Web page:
Do you remember the disastrous 2017 version of The Mummy, starring Tom Cruise, was only the beginning of a new cinematic universe? Do you also remember that the Dark Universe cancelled its other entries after the film’s failure? Do you ALSO remember that Johnny Depp was originally attached to play the titular Invisible Man?
Now–Universal Studios has decided to reboot their classic monster movies from the 1930s without a hint of the Dark Universe. Australian filmmaker Leigh Whannel, known for writing the screenplays for Saw and Dead Silence, directing Upgrade, and stealing the show as a paranormal investigator in the Insidious movies, has adapted H.G. Wells’ novel of the same name. Unlike other adaptations from the past (the original 1933 version and the 2000 film Hollow Man), this latest version of The Invisible Man is a timely allegory of the #MeToo movement. Holding a 91% rating on Rotten Tomatoes and 7.6/10 on IMDb, I am amazed how much people actually liked this movie. I cannot agree any less.
Cecilia Kass (Elisabeth Moss), an architect from San Francisco, escapes from the abuse of her wealthy boyfriend Adrian Griffin (Oliver Jackson-Cohen), an optics scientist. She lives with her good friend/police officer James (Aldis Hodge) and his daughter Sydney (Storm Reid). One day, she gets news that Adrian has committed suicide, leaving $5 million under her name. However, Cecilia doesn’t believe he died. Because of this, she starts noticing bizarre occurrences of an invisible presence has arrived to terrorize her. Her sanity becomes tested when she is eventually checked into a mental institution.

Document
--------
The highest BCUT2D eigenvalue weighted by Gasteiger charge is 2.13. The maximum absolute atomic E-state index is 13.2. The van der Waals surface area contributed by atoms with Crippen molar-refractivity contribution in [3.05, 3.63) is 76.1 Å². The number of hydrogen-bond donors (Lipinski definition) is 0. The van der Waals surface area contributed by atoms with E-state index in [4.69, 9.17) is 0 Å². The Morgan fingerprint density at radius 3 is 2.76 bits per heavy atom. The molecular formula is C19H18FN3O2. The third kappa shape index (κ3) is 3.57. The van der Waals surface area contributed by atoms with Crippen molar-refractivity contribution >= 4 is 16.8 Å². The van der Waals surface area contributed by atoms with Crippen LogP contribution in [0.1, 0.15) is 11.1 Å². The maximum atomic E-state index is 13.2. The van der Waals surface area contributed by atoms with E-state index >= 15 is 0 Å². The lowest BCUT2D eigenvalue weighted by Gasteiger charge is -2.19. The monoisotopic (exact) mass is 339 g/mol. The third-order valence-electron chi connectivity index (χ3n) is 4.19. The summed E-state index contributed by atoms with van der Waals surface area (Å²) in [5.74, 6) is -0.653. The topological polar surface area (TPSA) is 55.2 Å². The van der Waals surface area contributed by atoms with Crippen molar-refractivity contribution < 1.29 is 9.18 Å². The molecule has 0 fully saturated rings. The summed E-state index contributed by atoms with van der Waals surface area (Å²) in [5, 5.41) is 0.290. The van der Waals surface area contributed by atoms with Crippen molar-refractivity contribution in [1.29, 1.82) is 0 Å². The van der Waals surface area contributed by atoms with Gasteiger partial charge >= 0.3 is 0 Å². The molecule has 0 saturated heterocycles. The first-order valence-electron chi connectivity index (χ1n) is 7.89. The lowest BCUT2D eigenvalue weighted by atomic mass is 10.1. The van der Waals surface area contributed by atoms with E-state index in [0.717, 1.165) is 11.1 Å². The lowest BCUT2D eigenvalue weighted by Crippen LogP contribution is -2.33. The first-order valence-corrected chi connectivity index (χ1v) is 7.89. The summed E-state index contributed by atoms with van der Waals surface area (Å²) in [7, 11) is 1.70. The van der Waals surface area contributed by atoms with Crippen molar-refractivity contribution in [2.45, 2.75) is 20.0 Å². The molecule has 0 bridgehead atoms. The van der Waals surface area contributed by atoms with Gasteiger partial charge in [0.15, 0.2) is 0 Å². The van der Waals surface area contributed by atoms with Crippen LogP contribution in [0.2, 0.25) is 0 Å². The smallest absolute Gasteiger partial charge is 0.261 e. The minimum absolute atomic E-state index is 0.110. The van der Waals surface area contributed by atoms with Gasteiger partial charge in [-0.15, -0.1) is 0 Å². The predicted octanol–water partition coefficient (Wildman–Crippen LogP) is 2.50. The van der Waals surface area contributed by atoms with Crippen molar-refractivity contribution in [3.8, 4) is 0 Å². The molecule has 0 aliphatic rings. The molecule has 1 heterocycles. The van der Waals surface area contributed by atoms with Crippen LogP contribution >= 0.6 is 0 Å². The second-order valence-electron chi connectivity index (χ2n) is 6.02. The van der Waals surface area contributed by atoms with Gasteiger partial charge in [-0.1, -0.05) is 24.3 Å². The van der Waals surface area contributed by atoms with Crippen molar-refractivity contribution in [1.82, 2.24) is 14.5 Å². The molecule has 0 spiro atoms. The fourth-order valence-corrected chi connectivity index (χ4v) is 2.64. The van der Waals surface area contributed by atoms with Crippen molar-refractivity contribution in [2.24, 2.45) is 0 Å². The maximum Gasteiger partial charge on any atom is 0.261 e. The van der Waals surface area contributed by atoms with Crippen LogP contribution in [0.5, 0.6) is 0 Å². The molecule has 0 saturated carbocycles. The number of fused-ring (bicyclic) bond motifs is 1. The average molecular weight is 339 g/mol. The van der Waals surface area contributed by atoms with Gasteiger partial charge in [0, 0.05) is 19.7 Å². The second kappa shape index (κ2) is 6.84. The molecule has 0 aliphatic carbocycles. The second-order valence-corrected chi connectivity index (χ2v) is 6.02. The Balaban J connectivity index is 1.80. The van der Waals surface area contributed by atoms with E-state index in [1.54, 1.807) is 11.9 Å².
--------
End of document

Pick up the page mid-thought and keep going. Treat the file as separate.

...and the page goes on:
It’s clear the movie has similarities to Steven Soderbergh’s 2018 film Unsane, I could write a whole book about it. But–the plot above is more than enough. The first half-hour had promise; the opening scene is fabulous and there are some suspense-filled moments. However, the narrative is riddled with plot holes bigger than the tunnels in Boston, characters making stupid decisions as an excuse to keep the film going, and there are plenty of twists and turns I could see from a mile away. Not to mention, the effects look fine…maybe in the late-1990s. Moss does a rock-solid job, but can we please give her a lead role in a charming, light-hearted romance film for once?